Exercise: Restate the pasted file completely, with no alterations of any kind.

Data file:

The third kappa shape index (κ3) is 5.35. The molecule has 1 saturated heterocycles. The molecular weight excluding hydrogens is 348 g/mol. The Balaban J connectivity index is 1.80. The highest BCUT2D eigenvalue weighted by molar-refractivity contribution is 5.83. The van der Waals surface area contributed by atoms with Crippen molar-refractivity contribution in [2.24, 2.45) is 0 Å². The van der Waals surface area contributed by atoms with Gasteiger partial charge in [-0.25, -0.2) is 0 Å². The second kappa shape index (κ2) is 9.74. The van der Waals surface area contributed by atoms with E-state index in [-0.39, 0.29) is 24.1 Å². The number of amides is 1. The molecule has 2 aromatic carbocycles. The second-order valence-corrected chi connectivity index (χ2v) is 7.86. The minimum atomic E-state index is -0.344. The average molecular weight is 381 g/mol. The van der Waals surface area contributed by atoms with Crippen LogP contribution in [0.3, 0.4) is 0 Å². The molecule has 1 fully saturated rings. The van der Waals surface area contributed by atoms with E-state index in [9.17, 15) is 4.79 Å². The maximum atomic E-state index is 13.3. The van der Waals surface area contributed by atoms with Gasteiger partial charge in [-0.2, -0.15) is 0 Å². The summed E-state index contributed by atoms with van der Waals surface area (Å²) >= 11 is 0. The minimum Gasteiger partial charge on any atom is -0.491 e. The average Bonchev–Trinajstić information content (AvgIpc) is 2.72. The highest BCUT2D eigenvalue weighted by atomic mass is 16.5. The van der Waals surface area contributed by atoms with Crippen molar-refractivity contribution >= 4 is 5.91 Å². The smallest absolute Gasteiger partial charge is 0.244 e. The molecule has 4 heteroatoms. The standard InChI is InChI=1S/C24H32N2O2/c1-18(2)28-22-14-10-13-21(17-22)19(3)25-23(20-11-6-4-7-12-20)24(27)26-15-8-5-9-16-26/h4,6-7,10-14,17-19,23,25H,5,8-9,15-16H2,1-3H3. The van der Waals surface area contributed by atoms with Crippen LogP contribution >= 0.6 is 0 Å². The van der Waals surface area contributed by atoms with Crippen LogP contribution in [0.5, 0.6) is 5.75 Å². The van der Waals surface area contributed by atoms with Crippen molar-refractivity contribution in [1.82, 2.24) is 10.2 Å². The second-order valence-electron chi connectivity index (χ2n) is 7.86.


The third kappa shape index (κ3) is 5.35. The molecule has 1 saturated heterocycles. The molecular weight excluding hydrogens is 348 g/mol. The Balaban J connectivity index is 1.80. The highest BCUT2D eigenvalue weighted by molar-refractivity contribution is 5.83. The van der Waals surface area contributed by atoms with Crippen molar-refractivity contribution in [2.24, 2.45) is 0 Å². The van der Waals surface area contributed by atoms with Gasteiger partial charge in [-0.25, -0.2) is 0 Å². The second kappa shape index (κ2) is 9.74. The van der Waals surface area contributed by atoms with E-state index in [-0.39, 0.29) is 24.1 Å². The number of amides is 1. The molecule has 2 aromatic carbocycles. The second-order valence-corrected chi connectivity index (χ2v) is 7.86. The minimum atomic E-state index is -0.344. The average molecular weight is 381 g/mol. The van der Waals surface area contributed by atoms with Crippen LogP contribution in [0.3, 0.4) is 0 Å². The molecule has 1 fully saturated rings. The van der Waals surface area contributed by atoms with E-state index in [9.17, 15) is 4.79 Å². The maximum atomic E-state index is 13.3. The van der Waals surface area contributed by atoms with Gasteiger partial charge in [-0.2, -0.15) is 0 Å². The summed E-state index contributed by atoms with van der Waals surface area (Å²) >= 11 is 0. The minimum Gasteiger partial charge on any atom is -0.491 e. The average Bonchev–Trinajstić information content (AvgIpc) is 2.72. The highest BCUT2D eigenvalue weighted by atomic mass is 16.5. The van der Waals surface area contributed by atoms with Crippen molar-refractivity contribution >= 4 is 5.91 Å². The smallest absolute Gasteiger partial charge is 0.244 e. The molecule has 4 heteroatoms. The standard InChI is InChI=1S/C24H32N2O2/c1-18(2)28-22-14-10-13-21(17-22)19(3)25-23(20-11-6-4-7-12-20)24(27)26-15-8-5-9-16-26/h4,6-7,10-14,17-19,23,25H,5,8-9,15-16H2,1-3H3. The van der Waals surface area contributed by atoms with Crippen LogP contribution >= 0.6 is 0 Å². The van der Waals surface area contributed by atoms with Crippen LogP contribution in [0.5, 0.6) is 5.75 Å². The van der Waals surface area contributed by atoms with Crippen molar-refractivity contribution in [1.82, 2.24) is 10.2 Å². The second-order valence-electron chi connectivity index (χ2n) is 7.86.